Seagate: If Flash Drives Get Too Cheap, We'll Use Patents To Make Them Expensive
from the just-as-Thomas-Jefferson-intended dept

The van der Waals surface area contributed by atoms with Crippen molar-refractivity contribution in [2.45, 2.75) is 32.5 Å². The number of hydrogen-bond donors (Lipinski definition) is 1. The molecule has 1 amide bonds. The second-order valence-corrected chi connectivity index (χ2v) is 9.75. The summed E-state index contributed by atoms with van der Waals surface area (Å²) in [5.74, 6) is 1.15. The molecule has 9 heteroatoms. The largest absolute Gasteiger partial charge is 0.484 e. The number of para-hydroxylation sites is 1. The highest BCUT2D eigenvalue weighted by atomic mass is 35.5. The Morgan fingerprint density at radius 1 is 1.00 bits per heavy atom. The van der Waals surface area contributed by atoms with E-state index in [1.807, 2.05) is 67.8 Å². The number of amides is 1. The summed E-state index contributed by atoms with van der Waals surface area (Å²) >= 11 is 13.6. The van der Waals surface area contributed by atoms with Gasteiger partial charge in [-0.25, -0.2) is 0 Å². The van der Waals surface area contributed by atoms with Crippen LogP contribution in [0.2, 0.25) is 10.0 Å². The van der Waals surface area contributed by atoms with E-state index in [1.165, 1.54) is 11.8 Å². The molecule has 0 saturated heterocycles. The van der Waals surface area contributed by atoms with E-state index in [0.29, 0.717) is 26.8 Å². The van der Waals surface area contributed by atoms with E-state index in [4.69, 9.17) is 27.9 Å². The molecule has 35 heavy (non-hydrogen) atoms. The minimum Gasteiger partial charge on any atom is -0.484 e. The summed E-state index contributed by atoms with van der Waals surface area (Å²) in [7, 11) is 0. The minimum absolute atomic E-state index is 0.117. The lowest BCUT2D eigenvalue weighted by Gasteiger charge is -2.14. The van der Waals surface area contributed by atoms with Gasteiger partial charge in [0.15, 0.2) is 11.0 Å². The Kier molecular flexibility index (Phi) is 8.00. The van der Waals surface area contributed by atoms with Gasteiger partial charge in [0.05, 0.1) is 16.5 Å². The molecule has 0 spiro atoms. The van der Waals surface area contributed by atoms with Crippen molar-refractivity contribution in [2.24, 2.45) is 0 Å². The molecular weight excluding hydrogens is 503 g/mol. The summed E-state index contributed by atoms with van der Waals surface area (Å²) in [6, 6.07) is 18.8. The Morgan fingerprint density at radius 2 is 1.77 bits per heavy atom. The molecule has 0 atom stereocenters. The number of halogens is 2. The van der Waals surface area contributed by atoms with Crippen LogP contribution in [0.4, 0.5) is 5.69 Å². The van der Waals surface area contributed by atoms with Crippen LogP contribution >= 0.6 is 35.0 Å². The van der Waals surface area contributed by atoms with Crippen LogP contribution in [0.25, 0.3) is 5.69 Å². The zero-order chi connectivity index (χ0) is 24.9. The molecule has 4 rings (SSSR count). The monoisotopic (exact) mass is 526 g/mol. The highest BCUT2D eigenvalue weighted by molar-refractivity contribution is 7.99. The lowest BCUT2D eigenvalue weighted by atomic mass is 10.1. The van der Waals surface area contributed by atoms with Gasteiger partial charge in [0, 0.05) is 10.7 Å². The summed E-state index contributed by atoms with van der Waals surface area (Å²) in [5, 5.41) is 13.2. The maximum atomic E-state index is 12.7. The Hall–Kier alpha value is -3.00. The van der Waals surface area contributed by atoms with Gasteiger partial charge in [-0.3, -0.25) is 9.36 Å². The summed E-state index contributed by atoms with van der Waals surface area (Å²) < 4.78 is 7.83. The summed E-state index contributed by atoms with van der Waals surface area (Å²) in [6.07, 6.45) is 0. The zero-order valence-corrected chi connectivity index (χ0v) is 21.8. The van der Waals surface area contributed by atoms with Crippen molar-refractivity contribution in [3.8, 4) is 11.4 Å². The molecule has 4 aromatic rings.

Back in 2005, we pointed out that Seagate's CEO, Bill Watkins, should be worried about the future of flash solid state drives (SSDs) eventually replacing hard drives. It's taken some time, but those SSDs are starting to show up in laptops like the MacBook Air and the Lenovo Thinkpad x300. Reader Nick Burns points out that Watkins appears to be singing the same old tune, with one slight adjustment. For the most part he's doing the "nothing to see here, flash drives are still too expensive" song and dance -- but people who understand the inevitable march of technology (and how the innovator's dilemma works) are finally pointing out flash is getting much cheaper very, very quickly. So what's Watkin's response? If SSDs get really cheap, he'll just sue everyone for patent infringement. Yes, even though SSDs are totally different technology than a standard hard drive, Seagate's holding on to patents that cover "many of the ways a storage device communicates with a computer." So, if solid state drives suddenly get popular, Watkins plans to sue. In other words, he'll use patents to stop the competition of a totally different technology. It's the same old story. When you're losing in the marketplace, sue for patent infringement. If you want to know the point at which Seagate has realized it's lost the battle, just look for when the infringement lawsuits come out. Just as Thomas Jefferson and James Madison envisioned.